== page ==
At least we know that it is not weather that is keeping Detroit from being a top destination for young talent. According to the Wall Street Journal, the #1 “Next Hot Youth Magnate City” is Seattle, even with its 226 cloudy days per year (versus 185 in Detroit).
Interestingly, metro Seattle is also not significantly younger than metro Detroit. The portion of the population that is between 25 and 34 in metro Seattle is 25% versus 22% in Detroit. We have just about as many young people in Detroit, proportionally, as Seattle.
In terms of education, metro Detroit has almost as many young people with college degrees as Seattle. Metro Detroit has roughly 140,000 college graduates that are between 25and 34 versus 160,000 in metro Seattle. Yes, Seattle is somewhat smaller than Detroit, but the total is similar and both have critical mass.
So, if people in metro Detroit have similar weather, youth, and college degrees – why isn’t it a magnet?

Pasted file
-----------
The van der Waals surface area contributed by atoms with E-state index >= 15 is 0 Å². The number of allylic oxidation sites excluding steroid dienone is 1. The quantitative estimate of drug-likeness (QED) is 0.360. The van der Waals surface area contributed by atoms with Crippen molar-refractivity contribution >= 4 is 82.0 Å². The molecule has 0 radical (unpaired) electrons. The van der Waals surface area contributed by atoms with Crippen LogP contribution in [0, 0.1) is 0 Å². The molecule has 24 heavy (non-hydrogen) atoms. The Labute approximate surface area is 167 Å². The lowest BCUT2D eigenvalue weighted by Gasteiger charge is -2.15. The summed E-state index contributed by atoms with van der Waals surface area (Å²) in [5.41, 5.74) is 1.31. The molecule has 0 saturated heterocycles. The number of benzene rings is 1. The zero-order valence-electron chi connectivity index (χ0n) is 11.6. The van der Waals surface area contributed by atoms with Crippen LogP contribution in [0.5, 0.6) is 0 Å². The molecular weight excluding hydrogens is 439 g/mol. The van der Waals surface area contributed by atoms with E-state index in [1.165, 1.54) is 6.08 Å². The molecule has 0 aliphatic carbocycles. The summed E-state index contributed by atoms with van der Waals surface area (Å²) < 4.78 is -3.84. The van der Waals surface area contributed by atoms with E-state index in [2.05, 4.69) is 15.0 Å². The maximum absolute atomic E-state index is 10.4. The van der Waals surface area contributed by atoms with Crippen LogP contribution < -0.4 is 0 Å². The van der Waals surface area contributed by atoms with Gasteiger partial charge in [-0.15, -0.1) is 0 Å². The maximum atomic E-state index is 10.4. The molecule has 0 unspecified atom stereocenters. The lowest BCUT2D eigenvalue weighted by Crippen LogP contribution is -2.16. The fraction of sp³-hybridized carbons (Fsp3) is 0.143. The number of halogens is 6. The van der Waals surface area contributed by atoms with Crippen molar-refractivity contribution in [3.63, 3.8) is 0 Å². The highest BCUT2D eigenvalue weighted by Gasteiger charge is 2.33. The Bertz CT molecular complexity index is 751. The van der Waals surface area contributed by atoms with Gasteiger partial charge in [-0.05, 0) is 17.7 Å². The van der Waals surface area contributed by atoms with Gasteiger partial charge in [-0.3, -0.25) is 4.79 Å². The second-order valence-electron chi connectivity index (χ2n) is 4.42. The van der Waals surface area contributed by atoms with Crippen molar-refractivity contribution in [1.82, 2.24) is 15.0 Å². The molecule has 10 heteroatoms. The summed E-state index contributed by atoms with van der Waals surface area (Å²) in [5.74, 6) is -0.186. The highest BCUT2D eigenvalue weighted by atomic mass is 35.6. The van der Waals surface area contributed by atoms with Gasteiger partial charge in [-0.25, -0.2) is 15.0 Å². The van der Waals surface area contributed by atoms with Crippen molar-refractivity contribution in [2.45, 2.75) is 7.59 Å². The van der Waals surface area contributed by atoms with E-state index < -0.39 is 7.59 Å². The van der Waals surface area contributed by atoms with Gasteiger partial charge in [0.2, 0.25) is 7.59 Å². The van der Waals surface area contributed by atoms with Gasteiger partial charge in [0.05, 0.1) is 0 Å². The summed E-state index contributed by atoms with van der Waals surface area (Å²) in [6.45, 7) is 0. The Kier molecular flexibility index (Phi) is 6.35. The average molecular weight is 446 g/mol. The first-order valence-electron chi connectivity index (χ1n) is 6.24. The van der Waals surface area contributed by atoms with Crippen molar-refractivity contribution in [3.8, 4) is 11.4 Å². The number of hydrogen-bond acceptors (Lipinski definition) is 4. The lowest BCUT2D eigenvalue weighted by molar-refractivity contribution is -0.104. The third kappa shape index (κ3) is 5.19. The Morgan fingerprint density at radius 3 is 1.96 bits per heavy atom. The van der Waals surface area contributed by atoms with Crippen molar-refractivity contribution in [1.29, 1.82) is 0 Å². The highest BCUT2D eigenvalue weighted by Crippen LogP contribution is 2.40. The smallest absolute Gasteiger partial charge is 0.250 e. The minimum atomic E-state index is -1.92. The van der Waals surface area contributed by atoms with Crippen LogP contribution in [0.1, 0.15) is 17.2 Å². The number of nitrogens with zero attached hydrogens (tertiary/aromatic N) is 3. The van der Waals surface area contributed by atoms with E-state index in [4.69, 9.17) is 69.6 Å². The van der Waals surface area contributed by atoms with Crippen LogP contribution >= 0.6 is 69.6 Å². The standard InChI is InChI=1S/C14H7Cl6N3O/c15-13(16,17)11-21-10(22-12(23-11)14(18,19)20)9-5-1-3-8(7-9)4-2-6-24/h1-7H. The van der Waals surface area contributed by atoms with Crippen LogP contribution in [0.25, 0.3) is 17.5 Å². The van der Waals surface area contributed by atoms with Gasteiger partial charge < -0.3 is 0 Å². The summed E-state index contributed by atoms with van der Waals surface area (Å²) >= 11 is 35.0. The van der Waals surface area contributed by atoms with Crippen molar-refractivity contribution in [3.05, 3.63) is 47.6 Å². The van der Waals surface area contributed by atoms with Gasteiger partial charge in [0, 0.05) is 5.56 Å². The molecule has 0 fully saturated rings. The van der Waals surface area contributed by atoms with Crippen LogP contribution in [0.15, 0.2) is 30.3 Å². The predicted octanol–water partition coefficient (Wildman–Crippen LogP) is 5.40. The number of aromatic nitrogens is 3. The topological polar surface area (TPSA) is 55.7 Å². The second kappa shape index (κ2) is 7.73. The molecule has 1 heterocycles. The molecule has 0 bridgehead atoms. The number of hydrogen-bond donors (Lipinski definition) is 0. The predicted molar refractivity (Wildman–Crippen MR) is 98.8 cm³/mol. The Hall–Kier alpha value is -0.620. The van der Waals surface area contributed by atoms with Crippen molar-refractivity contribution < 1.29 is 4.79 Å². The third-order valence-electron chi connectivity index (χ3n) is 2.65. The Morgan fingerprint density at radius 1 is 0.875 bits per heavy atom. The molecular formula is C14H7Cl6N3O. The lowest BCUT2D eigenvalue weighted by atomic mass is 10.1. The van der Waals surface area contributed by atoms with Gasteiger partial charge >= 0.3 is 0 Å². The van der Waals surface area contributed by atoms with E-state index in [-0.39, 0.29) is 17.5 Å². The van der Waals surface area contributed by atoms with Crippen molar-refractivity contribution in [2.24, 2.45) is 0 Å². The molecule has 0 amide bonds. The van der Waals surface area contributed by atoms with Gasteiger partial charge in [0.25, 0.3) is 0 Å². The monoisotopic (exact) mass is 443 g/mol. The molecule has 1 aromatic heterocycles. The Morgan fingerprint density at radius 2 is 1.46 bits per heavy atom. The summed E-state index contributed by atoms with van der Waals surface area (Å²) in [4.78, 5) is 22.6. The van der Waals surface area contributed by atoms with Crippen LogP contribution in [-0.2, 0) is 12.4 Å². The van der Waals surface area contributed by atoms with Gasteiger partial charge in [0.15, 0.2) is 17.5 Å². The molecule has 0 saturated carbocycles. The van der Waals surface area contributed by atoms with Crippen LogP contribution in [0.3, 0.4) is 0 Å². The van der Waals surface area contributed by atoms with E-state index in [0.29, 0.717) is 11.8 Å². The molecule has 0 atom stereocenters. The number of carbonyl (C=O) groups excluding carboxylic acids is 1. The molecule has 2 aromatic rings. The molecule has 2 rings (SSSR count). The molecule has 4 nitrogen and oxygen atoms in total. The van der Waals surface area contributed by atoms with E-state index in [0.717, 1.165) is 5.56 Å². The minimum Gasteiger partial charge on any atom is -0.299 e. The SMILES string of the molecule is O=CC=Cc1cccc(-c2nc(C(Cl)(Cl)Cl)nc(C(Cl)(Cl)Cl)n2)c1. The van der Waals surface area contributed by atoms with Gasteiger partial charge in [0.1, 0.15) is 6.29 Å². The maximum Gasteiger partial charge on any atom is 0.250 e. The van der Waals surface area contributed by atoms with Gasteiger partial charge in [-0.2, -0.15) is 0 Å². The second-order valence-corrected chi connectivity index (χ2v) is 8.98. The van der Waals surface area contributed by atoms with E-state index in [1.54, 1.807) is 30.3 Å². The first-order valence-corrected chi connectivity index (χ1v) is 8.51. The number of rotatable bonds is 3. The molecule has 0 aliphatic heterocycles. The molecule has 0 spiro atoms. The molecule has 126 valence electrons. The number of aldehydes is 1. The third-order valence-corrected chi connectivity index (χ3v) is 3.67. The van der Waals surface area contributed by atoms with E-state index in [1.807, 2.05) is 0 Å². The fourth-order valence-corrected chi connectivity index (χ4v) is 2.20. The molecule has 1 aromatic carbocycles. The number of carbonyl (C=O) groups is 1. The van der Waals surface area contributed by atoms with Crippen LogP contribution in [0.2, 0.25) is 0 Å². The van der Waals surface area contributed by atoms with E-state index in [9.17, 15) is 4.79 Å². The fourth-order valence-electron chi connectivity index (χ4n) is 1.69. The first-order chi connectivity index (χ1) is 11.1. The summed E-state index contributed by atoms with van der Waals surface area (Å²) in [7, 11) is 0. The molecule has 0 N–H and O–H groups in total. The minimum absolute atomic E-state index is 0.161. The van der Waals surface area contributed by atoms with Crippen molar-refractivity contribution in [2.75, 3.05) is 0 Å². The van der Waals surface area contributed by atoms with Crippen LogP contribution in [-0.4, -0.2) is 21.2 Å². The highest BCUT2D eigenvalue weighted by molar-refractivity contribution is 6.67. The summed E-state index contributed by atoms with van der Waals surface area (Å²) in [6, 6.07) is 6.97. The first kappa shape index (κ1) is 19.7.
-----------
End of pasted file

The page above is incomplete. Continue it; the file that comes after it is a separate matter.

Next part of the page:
It is a matter of distribution – where the educated young people are within the metro area. In Seattle, 40% of educated young people aged 25-34 are choosing to live downtown. In Detroit, it is only 8%. That is the biggest difference between these two cities – the educated talent in Seattle are congregating downtown rather than in the suburbs. The same holds true for other hot magnate cities mentioned in the article.
The upside is that educated young talent does exist in Michigan in significant number – just not where it would ideally be and where it would prefer to be. So, the challenge is how to create a downtown Detroit where 40,000 of the current educated young people in Michigan would want to live. If we can, our numbers (and weather) look almost identical to Seattle. No easy task, but absolutely critical.
For some ideas on how, check out a Michigan Future report on How Detroit Can Attract The Millennial Knowledge Worker.
*All population data taken from American Fact Finder at US Census – 2007